You are grateful that your spouse works for a Swedish company that thinks your marriage is as legitimate as the straight employees’ marriages, that provides you both with fantastic health insurance, that tells your spouse to take all the time she needs to be with you.
This is what radiation does: makes you believe it is a pleasure compared to the chemo. You aren’t nauseous and throwing up, you’re in and out because it only takes five minutes not hours like chemo did, and even though you have to go five days a week and eventually your breast becomes tender, dense, heavy and swollen you can take that. You can take anything after the fucking chemo.
Your radiation oncologist tells you, “You’re a model patient.”
You tell her, “I don’t mind being a model, but I do mind being a patient. Patience has never been my strong suit.”
This is also what radiation does: makes you grateful for your friends who don’t ask but tell you they will come pick you up for radiation appointments and won’t take no for an answer. One says I’ll be there every Monday, another says I’ll be there every Tuesday, and another every Friday. And they are there. They come to you like the Sisters of Mercy. They save you. You did not expect this, it would never have occurred to you to ask, but there they were, working the schedule out between them. They made you laugh, made you less anxious and you valued the time you had with them. You will never forget their kindness.
Mostly, this is what cancer does: makes you wonder how it is possible to love your spouse even more than you did B.C., but you do. Even though you were out of it and not there, suspended in time and space while you were on chemo, you were aware of what she was doing, how she was on the phone all day with the Cancer Center two days after your first chemo when you were puking and puking, when your body was in such pain that you just wanted to die and just be over with it, how she was consulting with the triage nurses and the doctors, how she didn’t take it personally when you screamed at her when she said you should go to the Cancer Center and you refused because it was just too much.
You marveled at how calm she was every step of the way through everything even though you knew she was frantic inside, how easy it would have been for a lesser person to slack off at work or on caring for her spouse but she stepped up to the plate on both counts and never complained or resented what she had to do.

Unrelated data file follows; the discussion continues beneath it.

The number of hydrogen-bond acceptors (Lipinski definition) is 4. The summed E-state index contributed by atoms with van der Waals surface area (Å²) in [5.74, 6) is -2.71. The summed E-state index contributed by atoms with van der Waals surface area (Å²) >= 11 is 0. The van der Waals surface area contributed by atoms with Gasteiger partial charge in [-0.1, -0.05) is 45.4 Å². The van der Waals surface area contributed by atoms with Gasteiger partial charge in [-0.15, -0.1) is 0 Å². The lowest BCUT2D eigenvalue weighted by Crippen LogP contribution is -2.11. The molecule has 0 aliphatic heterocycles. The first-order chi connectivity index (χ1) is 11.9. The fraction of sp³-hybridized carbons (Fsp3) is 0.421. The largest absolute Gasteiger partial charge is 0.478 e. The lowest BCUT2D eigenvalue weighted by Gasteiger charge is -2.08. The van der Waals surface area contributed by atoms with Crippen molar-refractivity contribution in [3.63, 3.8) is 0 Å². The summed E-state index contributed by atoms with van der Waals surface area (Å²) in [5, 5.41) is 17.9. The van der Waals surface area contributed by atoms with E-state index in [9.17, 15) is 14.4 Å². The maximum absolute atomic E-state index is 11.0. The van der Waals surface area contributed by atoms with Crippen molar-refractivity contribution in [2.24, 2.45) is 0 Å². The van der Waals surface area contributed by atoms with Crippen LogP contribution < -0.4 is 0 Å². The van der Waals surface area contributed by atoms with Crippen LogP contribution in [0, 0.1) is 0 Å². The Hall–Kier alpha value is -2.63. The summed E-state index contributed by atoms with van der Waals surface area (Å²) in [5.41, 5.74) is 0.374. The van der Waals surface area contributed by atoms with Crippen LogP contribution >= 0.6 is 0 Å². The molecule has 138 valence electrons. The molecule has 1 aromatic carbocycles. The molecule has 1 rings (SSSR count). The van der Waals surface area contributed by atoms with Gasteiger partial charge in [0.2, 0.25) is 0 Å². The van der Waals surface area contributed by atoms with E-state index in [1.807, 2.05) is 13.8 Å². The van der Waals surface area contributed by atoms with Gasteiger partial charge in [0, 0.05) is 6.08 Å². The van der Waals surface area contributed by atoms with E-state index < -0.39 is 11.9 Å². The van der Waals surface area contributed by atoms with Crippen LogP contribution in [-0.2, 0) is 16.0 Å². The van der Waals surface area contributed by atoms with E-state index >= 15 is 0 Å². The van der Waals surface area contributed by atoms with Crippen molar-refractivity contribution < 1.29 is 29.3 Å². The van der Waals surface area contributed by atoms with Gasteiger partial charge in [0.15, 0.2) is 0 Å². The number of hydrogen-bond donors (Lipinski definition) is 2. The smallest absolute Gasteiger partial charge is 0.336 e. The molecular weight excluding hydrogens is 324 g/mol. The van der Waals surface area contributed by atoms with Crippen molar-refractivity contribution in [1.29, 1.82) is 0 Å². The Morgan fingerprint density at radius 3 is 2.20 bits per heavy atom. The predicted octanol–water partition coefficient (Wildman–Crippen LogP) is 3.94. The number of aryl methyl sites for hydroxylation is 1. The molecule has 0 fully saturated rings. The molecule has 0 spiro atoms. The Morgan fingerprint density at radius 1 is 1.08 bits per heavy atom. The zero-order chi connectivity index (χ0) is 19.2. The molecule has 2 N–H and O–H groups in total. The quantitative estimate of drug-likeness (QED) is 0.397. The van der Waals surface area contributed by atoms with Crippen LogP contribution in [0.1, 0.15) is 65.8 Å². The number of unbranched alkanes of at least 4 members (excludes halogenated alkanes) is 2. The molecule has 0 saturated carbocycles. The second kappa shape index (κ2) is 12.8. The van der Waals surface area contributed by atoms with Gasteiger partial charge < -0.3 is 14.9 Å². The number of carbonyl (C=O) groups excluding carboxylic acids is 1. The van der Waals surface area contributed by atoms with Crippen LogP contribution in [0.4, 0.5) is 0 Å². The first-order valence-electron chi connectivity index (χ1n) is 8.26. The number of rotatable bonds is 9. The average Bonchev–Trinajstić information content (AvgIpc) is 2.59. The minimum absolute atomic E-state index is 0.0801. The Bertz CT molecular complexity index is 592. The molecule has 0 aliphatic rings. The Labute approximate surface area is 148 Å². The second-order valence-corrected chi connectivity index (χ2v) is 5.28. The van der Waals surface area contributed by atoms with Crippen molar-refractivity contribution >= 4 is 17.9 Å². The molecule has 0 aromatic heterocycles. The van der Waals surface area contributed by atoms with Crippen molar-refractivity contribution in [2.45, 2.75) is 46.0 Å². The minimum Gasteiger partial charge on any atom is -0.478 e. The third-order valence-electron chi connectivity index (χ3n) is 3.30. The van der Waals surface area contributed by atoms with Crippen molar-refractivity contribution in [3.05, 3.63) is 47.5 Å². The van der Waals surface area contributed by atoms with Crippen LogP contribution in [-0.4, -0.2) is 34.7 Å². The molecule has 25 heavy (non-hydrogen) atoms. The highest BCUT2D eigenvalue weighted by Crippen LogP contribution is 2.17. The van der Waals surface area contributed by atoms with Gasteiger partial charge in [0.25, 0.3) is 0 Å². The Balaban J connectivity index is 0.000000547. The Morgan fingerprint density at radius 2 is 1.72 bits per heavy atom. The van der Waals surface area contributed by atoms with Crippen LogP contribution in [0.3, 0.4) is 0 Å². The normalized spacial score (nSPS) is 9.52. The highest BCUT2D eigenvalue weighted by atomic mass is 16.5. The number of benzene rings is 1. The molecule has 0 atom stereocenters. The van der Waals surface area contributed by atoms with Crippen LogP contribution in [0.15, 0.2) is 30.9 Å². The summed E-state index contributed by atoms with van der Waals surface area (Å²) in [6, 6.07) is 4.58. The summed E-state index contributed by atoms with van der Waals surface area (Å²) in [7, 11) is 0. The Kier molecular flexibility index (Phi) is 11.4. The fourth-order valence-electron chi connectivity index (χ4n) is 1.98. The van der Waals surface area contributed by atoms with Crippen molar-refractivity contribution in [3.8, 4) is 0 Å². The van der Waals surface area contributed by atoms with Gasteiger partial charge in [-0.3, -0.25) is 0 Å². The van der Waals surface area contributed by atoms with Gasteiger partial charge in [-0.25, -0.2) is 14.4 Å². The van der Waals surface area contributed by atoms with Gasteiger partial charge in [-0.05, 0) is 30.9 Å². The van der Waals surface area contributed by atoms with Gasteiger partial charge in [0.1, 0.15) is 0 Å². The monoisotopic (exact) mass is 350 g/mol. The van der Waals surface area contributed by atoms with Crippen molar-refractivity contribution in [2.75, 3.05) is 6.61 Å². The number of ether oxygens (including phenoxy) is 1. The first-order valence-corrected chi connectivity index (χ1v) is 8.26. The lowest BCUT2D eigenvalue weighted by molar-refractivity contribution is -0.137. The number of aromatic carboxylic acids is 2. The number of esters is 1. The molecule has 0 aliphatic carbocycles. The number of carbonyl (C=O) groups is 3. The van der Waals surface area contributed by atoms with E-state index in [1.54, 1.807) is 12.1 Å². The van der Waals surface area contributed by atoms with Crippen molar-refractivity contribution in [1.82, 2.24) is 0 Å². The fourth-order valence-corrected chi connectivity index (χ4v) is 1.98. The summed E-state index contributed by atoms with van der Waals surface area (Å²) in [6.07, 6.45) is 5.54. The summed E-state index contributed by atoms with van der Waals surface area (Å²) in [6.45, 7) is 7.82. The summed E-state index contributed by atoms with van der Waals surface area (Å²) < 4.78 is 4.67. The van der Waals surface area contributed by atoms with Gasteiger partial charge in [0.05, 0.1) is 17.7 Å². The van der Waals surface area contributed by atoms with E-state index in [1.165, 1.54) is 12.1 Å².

You always knew, from the beginning, over a quarter of a century ago when you first met her in the office and broke out into a sweat when you introduced yourself and shook her hand, then later made your commitment to each other without the benefit of marriage, that even though Libby was almost ten years younger than you she was more mature and capable and you are grateful how, through the whole cancer ordeal, she kept showing you that over and over again. You think about all the people who don’t have anyone in their life who is consistently there, about all the people whose relationships weakened and broke during their illnesses because the fractures were always there but they weren’t paying attention to them, and you are proud of yourselves for the work you did together early on, for the work you did to build the solid ground that you stood on while you were going through this cancer crap.
You are clear, though, that you didn’t need cancer to show you this about your spouse. You didn’t need cancer to teach you lessons you already learned.
Some mornings you wake up and ask yourself have I really spent this whole year dealing with cancer? After all you’ve been through—the waiting, the worry, the uncertainty, finally a proper diagnosis, a lumpectomy and axillary dissection, chemo, radiation, more surgery—it still shocks you that you have cancer. Your world is different now. There’s no going back.
Cancer does this too: makes you spend hours trying to figure out if you’ve learned any lessons from having cancer. Now that cancer is part of your lexicon, you see it everywhere. You’ve read all sorts of articles and essays by people who’ve learned all sorts of important things through their experience with cancer. They see things crystal clear now, they’ve gotten rid of their anxieties because they realize how petty those anxieties are compared to the Big C, they develop empathy and compassion, they value their loved ones more, they start truly living their lives because coming up against their mortality makes them realize the value of living and time. They stop sleepwalking and wake up to themselves, their world and the people around them.